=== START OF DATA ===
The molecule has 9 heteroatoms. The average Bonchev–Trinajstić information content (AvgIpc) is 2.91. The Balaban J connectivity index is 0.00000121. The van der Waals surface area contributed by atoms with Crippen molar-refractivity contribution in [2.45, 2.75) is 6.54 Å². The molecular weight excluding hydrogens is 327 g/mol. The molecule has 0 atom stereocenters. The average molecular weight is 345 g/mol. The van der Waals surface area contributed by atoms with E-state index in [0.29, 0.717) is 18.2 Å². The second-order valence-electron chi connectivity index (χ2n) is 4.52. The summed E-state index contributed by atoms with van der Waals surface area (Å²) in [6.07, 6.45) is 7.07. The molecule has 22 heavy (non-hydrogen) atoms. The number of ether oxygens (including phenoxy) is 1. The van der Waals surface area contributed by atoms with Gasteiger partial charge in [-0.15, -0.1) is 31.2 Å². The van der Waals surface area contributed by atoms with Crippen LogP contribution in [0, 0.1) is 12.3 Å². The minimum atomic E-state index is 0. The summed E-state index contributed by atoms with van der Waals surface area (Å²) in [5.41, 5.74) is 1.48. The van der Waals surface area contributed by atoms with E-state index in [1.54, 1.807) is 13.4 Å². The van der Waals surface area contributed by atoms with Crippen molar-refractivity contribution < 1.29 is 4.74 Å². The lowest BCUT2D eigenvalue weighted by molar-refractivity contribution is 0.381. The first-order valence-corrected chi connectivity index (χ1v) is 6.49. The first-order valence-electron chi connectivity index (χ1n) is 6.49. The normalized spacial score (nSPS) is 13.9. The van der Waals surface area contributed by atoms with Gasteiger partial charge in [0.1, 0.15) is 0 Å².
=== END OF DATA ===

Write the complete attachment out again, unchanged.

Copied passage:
The molecule has 9 heteroatoms. The average Bonchev–Trinajstić information content (AvgIpc) is 2.91. The Balaban J connectivity index is 0.00000121. The van der Waals surface area contributed by atoms with Crippen molar-refractivity contribution in [2.45, 2.75) is 6.54 Å². The molecular weight excluding hydrogens is 327 g/mol. The molecule has 0 atom stereocenters. The average molecular weight is 345 g/mol. The van der Waals surface area contributed by atoms with E-state index in [0.29, 0.717) is 18.2 Å². The second-order valence-electron chi connectivity index (χ2n) is 4.52. The summed E-state index contributed by atoms with van der Waals surface area (Å²) in [6.07, 6.45) is 7.07. The molecule has 22 heavy (non-hydrogen) atoms. The number of ether oxygens (including phenoxy) is 1. The van der Waals surface area contributed by atoms with Gasteiger partial charge in [-0.15, -0.1) is 31.2 Å². The van der Waals surface area contributed by atoms with Crippen LogP contribution in [0, 0.1) is 12.3 Å². The minimum atomic E-state index is 0. The summed E-state index contributed by atoms with van der Waals surface area (Å²) in [5.41, 5.74) is 1.48. The van der Waals surface area contributed by atoms with E-state index in [1.54, 1.807) is 13.4 Å². The van der Waals surface area contributed by atoms with Crippen molar-refractivity contribution < 1.29 is 4.74 Å². The lowest BCUT2D eigenvalue weighted by molar-refractivity contribution is 0.381. The first-order valence-corrected chi connectivity index (χ1v) is 6.49. The first-order valence-electron chi connectivity index (χ1n) is 6.49. The normalized spacial score (nSPS) is 13.9. The van der Waals surface area contributed by atoms with Gasteiger partial charge in [0.1, 0.15) is 0 Å².